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A Guide to Southern New Mexico Chile

By Sunny Conley

Last updated on Friday, January 10, 2003

Man roasting chile at Hatch Chile Festival. Photo by Sunny Conley.
Man roasting chiles at Hatch Chile Festival.  Photo by Sunny Conley.
Welcome to Southern New Mexico! You have ventured upon the hottest spot in the U.S.A. I’m not talkin’ solar heat. I’m talkin’ chile fire.

Chile peppers are the Land of Enchanters’ mysterious and highly addictive vegetable that may cause brows to sweat, noses to run, eyes to tear, and alas, guttural hiccups upon overdose. It’s a painfully pleasant experience we welcome many times daily.

Not only do we devour the hot little number but we chile chat ceaselessly. The noble chile plant has played a passionate role in New Mexico’s culture and cuisine since the early 1600s when the Spanish first planted along the fertile Rio Grande valley. Hundreds of years later, the powerfully pungent pod remains dear to New Mexicans. Although chile is now grown worldwide, New Mexicans self-assuredly declare “our pods are peerless.”

When I arrived from native Michigan to this chile kingdom a decade ago, the only pepper with which I was acquainted was the sweet, but no heat, red and green Bell. Little did I know that Bell’s next of kin would offer such savage euphoria. I now use the mojo in just about every dish I prepare. Indeed, as I key in these words, I savor popcorn lavished in red chile powder. (And I don’t go the movies without it.)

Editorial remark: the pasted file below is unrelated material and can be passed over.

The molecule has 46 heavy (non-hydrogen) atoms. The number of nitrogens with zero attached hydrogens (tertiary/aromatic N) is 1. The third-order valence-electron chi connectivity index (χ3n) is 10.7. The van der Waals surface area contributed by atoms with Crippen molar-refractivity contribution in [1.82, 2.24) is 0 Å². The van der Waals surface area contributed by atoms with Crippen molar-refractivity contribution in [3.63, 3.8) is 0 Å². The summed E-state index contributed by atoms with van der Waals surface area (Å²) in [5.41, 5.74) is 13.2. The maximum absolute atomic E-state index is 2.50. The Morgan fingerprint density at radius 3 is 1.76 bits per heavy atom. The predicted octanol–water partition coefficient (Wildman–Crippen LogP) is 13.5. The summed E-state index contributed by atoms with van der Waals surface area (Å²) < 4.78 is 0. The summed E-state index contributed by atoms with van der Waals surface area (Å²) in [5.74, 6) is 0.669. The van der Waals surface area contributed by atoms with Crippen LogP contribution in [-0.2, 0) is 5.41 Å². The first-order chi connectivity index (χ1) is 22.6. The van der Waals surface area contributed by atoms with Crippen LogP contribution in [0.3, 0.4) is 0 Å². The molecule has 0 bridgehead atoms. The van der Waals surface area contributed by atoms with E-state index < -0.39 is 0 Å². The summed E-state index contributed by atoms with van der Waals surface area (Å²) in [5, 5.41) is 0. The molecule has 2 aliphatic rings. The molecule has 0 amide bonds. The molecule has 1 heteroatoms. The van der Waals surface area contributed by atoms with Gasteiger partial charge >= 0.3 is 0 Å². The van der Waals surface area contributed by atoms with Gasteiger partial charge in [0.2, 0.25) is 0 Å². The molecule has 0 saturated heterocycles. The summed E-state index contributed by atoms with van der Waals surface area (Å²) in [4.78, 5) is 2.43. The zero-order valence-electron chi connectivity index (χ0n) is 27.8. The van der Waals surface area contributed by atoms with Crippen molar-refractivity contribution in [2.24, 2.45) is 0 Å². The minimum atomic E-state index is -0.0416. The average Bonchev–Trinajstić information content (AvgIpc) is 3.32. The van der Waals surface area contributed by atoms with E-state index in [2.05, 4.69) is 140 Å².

I admit, I’m a slave to the chile knight whose colorful armor ranges from yellow to green to red and to black. Some are long, slender and no thicker than a swizzle stick while others are rotund and nearly spherical. They vary in length from 1/2 inch Lilliputian to a 12-inch whopper. Some chiles are spicier, and others are hotter - usually the smaller the chile, the fiercer its bite. A chile’s heat quotient can vary from tepid to tongue blistering hot.

Without dispute, Southern New Mexico offers the best and tastiest chile in the world. Just 30 miles northwest of Las Cruces is the village of Hatch, known as the Chile Capital of World. Hatch cultivates over 30,000 acres of the succulent pod and celebrates the harvest each Labor Day Weekend with a festival that includes chile roasting, chile contests, chile parades, and traditional chile dishes. Year round these savory victuals are listed on menus at many area restaurants. Once you sample these offerings, I think you’ll agree – there’s no place north of the border with better chile eats.

To help you on your culinary excursion and to familiarize you with our chile lingo and lore, I offer the following brief guide.

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